Why should you care about 43-year-old musicals? Like I mentioned before: they don’t get a lot of love because they’re not old and they’re not young. But mostly, you should pay attention to them because of stories like Catherine’s – A Chorus Line is real and happening right now.


“Excuse me, where’s the theatre?”

The beautiful Empire Arts Center in downtown Grand Forks. Via visitgrandforks.com.

This is the question I’m most likely to ask whenever I visit a new place. Not “Where’s the gas station?” or “Where’s the bathroom?” – I know where my priorities lie. Where the theatre at?

I have a talent of finding theatre no matter where I travel, and that’s because there’s always theatre going on – a tour, a local production, a high school play. Something is always happening all the time. You just have to get good at knowing where to look. I’ve seen theatre in New York, Chicago, Cleveland, Vancouver, and of course, in my hometown. No matter where I go, it’s always easiest to go back home. To know that the portals of the Centennial Concert Hall are odd numbers stage left, even numbers stage right. To know that the seats are way comfier (and probably newer) at the Warehouse than at the Mainstage. To know which venues are air conditioned at the Fringe. To know that certain aisle seats at Rainbow don’t have another seat in front of them for optimal leg room. To know which coffee shops are open after 10 so you can sneak in a post-show London Fog.

These warm, comforting feelings, like a pair of sweatpants right out of the dryer, are now over for me. Because I don’t live in Winnipeg anymore.

I didn’t even really “upgrade cities,” per se – I live in Grand Forks, North Dakota now. Don’t get me wrong, Grand Forks is nice – its downtown is beautiful, its walkability and navigation are braggable especially compared to Winnipeg, and the cost of living is crazily low. A smaller city has its advantages, in that I don’t have to take traffic or parking into accomodation when I go anywhere; it also has its disadvantages, in that I can’t rely on transit to take me anywhere, “fine dining” is the local Olive Garden, and I shouldn’t count on any entertainment to tour through my state.

I moved here because this is where my husband is, and we both know that Grand Forks is temporary for us – because Grand Forks is temporary for all people. If you live here, it’s probably because you’re going to school here, you’re an air force reservist here, or you’re a retired farmer and you’ve come to the city for ease of doctor’s appointments and prescriptions. I am none of these people.

Though I am still becoming comfortable in my new home, there is nothing quite more relaxing than the theatre. There is no other medium in the world where I can shut off the world and have a truly human experience than in the theatre. I can slip away, and all the stresses of my life do too.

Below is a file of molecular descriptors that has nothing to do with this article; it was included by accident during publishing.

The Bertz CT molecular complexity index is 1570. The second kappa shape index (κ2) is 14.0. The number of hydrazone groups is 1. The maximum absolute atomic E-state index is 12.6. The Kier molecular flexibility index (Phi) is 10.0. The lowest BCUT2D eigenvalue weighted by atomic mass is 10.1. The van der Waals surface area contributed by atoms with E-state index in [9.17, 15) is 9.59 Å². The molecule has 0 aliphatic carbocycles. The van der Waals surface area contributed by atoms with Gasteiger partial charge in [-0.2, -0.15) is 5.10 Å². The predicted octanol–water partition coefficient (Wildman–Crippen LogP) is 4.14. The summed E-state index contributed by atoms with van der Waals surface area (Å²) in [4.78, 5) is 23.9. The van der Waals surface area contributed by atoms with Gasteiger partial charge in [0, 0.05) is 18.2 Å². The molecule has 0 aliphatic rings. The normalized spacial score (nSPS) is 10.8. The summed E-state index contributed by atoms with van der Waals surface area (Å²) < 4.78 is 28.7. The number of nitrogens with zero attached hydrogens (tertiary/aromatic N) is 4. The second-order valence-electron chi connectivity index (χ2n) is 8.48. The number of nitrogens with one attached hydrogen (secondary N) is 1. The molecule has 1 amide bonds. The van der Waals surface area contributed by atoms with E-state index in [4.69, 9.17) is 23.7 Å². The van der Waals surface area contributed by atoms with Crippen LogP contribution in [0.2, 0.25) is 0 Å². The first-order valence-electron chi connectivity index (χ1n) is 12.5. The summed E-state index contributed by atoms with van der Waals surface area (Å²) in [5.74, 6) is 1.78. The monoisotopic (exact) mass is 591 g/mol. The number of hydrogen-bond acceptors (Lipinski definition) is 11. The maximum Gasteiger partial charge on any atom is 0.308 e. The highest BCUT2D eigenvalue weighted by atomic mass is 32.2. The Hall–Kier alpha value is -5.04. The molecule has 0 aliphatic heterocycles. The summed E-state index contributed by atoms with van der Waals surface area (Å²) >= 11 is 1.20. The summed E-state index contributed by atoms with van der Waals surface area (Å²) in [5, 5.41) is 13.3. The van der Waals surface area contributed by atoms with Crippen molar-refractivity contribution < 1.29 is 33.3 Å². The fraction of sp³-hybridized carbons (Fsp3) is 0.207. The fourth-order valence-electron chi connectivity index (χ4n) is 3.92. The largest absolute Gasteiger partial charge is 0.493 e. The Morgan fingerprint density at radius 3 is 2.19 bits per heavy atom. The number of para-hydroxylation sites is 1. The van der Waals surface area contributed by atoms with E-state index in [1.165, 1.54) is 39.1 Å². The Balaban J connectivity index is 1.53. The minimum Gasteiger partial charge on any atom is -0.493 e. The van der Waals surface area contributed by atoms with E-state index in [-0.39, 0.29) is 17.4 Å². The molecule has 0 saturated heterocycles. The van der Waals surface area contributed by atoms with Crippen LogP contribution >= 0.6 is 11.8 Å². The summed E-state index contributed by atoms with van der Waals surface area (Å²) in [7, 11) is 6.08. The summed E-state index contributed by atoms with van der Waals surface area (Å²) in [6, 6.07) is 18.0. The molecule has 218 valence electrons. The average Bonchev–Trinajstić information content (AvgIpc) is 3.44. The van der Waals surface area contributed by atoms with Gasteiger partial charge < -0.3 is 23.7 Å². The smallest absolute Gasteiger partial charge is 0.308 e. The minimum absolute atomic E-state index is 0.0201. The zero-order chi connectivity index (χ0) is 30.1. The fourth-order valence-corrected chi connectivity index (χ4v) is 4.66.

Thankfully, Grand Forks has a few theatres. And they are saving my sanity.

I’m particularly thankful for the Empire Arts Center and the Empire Theatre Company. Literally the heart of downtown Grand Forks, I fell in love with their sparkling marquee the first time I saw it. No theatre in Winnipeg has a marquee this beautiful. The programming is diverse and innovative, especially for a consistently red state, but my favourite part of the Empire is the 1919 Lounge – an intimate cabaret where they bring in Broadway stars to perform for 40 or 50 people while drinking cocktails onstage. I haven’t even seen anything like this in Winnipeg before, and why not?

My life is different now. I go to a different grocery store, I use a different set of keys, I go to the gym three times a week (which is the most surprising new thing), I have a dog, I pay more bills. But one thing remains constant – I still have a nose for finding theatre everywhere. And when you come to visit, I guarantee there’ll be something going on that we can get tickets for.

Diana’s Christmas in Winnipeg Checklist

Screen Shot 2017-12-11 at 7.14.43 PMI love Christmastime. There’s not a single thing I don’t love about it: shopping, movies, songs, food, the company, even the weather – I don’t mind a little snow and frost in December. And if there’s one thing that Winnipeggers know how to do better than anyone, it’s how to make the most out of winter. Like all times of year, Winnipeg’s arts scene is jam-packed with things to do. Here’s my top five things to do this holiday season:

Royal MTC’s A Christmas Carol
Runs now until December 16 at the John Hirsch Mainstage

A tried-and-true classic, A Christmas Carol reminds us that it’s not wealth that keeps us warm at night, but the love of others, and that’s what we should keep in mind at this time of year. Robb Paterson delights as Ebenezer Scrooge in this stage adaptation of Dickens’ yuletide tale. You can read my review of this production on ChrisD.ca and get more information at royalmtc.ca.

MTYP’s A Charlie Brown Double Bill
Runs now until December 31, relaxed performance on December 26, at Manitoba Theatre for Young People

This absolutely darling play, made up of selections from You’re A Good Man Charlie Brown and the iconic A Charlie Brown Christmas, is made up of a cast of Winnipeg theatre all-stars that bring new life into the classic Peanuts gang. While attending this show, I realized I have A Charlie Brown Christmas completely memorized. I also have to mention how incredible it is to see a play when you’re surrounded by kids who can’t quite figure out how theatre is made – that’s real Christmas magic. You can get more information at MTYP.ca.

WSO’s Messiah
December 15 & 16 at the Centennial Concert Hall